Wednesday, January 13, 2016

Japanese Ballroom Dancing

Japan Ballroom Dance Federation (JBDF) was established in 1992 as a public service corporation under the jurisdiction of Ministry of Education (now Ministry of Education, Culture, Sports, Science and Technology).

"All Art may not be truth. Art could be a lie that makes us realize the truth, at least the truth that is given to us to understand."

Ballroom dancing has been enjoyed by many people in Japan both as a competition sport and as a hobby, but due to a shift in the social structure such as the aging society and the increased leisure time, it has become the demand of this time and place to promote ballroom dancing and they are doing so.

"I believe" by Frankie Lane

In the Western culture, ballroom dancing is a part of the daily life and Japan is also a major dance-loving country who holds several million amateurs. Ballroom dancing links a person to a person, a heart to a heart. JBDF is striving to popularize ballroom dancing in Japan for the sake of a rich and wholesome 21st century and moving to the music of their choice.

"Half As Much" by Rosemary Clooney 

The ballroom dance industry was helped immeasurably by 1995 film Shall We Dance?," which was seen by more than 2 million people, a large number for a Japanese-produced film. Schools reported a 20% increase in attendance after the film came out. And it has come to be predominantly the International style of dance.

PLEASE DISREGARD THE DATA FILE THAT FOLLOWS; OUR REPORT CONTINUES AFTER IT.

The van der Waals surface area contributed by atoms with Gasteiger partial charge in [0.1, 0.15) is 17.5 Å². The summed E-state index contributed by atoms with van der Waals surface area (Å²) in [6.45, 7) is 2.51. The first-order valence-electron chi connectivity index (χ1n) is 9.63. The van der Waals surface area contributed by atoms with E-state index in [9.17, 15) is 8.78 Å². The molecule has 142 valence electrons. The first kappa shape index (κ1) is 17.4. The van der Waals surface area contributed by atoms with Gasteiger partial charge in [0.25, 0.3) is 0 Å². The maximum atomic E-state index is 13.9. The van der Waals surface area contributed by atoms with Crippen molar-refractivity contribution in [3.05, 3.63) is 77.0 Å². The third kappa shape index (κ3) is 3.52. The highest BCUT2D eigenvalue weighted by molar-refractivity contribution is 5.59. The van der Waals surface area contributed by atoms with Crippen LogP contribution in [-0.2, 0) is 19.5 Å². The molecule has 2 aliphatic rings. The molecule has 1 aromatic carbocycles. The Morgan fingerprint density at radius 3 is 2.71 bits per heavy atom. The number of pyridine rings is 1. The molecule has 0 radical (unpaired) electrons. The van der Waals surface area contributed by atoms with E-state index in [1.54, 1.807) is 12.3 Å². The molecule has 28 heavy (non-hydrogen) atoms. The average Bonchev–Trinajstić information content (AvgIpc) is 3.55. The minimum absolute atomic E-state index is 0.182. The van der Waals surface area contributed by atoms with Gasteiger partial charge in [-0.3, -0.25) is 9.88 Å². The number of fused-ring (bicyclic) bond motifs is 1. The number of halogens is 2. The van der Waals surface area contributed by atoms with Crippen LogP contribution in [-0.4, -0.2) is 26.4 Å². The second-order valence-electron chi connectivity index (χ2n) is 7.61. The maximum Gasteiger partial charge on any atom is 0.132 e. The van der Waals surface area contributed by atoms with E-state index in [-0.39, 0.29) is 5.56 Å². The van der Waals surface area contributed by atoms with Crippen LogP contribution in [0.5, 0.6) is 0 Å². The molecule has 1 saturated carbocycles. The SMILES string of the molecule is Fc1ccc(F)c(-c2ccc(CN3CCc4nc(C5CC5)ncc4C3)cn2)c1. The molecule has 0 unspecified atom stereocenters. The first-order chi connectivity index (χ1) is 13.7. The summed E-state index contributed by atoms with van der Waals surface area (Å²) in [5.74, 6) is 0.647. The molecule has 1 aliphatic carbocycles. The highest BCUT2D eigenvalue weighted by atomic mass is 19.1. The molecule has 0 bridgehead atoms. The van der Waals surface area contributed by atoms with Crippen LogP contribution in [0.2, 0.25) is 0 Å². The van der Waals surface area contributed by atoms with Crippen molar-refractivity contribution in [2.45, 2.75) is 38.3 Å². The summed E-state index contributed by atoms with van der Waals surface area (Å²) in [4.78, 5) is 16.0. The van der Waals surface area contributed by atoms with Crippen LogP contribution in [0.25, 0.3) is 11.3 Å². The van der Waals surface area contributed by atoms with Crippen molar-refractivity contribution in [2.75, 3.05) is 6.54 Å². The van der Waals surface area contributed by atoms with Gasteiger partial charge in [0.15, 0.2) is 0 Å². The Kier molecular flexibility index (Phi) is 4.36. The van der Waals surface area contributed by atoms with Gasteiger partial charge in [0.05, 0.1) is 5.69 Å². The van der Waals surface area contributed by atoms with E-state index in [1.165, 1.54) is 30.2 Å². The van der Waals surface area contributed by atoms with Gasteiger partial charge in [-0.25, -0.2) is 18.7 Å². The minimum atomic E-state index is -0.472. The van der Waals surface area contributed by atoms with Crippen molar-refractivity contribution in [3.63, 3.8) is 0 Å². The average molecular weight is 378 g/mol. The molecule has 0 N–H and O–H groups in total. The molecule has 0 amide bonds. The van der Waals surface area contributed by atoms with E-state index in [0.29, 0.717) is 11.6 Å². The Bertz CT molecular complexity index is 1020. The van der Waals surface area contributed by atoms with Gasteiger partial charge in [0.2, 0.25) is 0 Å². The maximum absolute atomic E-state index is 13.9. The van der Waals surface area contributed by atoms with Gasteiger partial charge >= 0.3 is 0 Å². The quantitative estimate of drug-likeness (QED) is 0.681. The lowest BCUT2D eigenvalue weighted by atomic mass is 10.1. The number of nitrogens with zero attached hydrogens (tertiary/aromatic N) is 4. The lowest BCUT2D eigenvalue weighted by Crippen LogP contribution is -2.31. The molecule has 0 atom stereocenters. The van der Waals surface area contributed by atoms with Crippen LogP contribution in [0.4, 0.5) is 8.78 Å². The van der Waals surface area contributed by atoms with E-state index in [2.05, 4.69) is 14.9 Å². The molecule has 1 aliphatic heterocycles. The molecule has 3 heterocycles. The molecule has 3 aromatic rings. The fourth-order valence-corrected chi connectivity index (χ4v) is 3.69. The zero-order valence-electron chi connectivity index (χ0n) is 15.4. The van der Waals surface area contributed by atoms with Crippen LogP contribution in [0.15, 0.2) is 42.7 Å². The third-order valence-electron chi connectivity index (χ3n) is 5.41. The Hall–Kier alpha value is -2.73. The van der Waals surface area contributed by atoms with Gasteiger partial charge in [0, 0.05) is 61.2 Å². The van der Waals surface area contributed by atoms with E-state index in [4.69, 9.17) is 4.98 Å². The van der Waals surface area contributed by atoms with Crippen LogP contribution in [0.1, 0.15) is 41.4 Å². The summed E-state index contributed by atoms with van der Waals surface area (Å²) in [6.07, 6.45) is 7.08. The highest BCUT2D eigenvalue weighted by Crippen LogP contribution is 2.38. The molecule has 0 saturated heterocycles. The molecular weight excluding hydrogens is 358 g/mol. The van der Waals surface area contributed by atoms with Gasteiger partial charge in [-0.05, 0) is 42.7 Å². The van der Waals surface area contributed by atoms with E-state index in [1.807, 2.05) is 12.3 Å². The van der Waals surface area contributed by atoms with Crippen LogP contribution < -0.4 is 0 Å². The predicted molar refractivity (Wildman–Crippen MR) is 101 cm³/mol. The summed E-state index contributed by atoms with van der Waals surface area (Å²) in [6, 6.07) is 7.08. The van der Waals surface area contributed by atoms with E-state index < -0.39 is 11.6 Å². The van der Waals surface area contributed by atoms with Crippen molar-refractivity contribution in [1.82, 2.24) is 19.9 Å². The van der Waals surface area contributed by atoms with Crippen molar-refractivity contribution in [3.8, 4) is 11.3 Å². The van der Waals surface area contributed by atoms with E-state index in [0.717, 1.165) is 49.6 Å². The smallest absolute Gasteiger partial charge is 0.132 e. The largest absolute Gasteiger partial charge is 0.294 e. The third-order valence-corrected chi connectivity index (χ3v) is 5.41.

"Here In My Heart" by Al Martino

Explaining the appeal of ballroom dancing,  "Since the 1980s, Japanese have learned that having lots of things—supported by a strong economy—does not make their art or life particularly rich. That is why more people are now being drawn to dance, the simplest form of art, which you create with your body and nothing else."

Many ballroom dancing fans compete in competitions in which they dress in evening wear and swirl around a parquet dance floor with numbers pined to their backs. And yet, despite the popularity of ballroom dancing, parties and wedding rarely featured dancing. People usually ate, drank and sang karaoke. Now they are beginning to dance at social parties and American Style is creeping in.